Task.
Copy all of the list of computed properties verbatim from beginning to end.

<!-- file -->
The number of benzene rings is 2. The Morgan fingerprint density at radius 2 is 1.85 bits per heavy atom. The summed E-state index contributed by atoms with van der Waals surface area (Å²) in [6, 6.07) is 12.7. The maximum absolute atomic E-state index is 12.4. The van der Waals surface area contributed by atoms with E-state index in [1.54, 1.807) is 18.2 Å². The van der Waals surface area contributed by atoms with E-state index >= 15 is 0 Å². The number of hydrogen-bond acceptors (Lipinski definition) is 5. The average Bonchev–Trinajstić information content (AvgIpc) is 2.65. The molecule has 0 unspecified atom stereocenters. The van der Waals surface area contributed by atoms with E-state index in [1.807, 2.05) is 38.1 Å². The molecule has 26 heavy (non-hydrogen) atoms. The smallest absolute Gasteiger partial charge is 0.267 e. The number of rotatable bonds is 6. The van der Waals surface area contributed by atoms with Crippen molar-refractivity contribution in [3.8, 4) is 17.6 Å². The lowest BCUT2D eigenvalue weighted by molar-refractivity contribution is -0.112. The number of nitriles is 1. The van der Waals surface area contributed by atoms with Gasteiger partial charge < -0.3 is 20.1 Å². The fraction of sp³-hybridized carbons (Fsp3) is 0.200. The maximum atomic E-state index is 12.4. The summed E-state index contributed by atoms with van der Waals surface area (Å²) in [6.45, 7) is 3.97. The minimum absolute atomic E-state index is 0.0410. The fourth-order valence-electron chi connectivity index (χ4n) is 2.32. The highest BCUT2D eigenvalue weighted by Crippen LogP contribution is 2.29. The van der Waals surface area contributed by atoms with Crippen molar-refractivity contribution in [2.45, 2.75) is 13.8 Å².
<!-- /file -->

The number of benzene rings is 2. The Morgan fingerprint density at radius 2 is 1.85 bits per heavy atom. The summed E-state index contributed by atoms with van der Waals surface area (Å²) in [6, 6.07) is 12.7. The maximum absolute atomic E-state index is 12.4. The van der Waals surface area contributed by atoms with E-state index in [1.54, 1.807) is 18.2 Å². The van der Waals surface area contributed by atoms with E-state index >= 15 is 0 Å². The number of hydrogen-bond acceptors (Lipinski definition) is 5. The average Bonchev–Trinajstić information content (AvgIpc) is 2.65. The molecule has 0 unspecified atom stereocenters. The van der Waals surface area contributed by atoms with E-state index in [1.807, 2.05) is 38.1 Å². The molecule has 26 heavy (non-hydrogen) atoms. The smallest absolute Gasteiger partial charge is 0.267 e. The number of rotatable bonds is 6. The van der Waals surface area contributed by atoms with Crippen molar-refractivity contribution in [3.8, 4) is 17.6 Å². The lowest BCUT2D eigenvalue weighted by molar-refractivity contribution is -0.112. The number of nitriles is 1. The van der Waals surface area contributed by atoms with Gasteiger partial charge < -0.3 is 20.1 Å². The fraction of sp³-hybridized carbons (Fsp3) is 0.200. The maximum atomic E-state index is 12.4. The summed E-state index contributed by atoms with van der Waals surface area (Å²) in [6.45, 7) is 3.97. The minimum absolute atomic E-state index is 0.0410. The fourth-order valence-electron chi connectivity index (χ4n) is 2.32. The highest BCUT2D eigenvalue weighted by Crippen LogP contribution is 2.29. The van der Waals surface area contributed by atoms with Crippen molar-refractivity contribution in [2.45, 2.75) is 13.8 Å².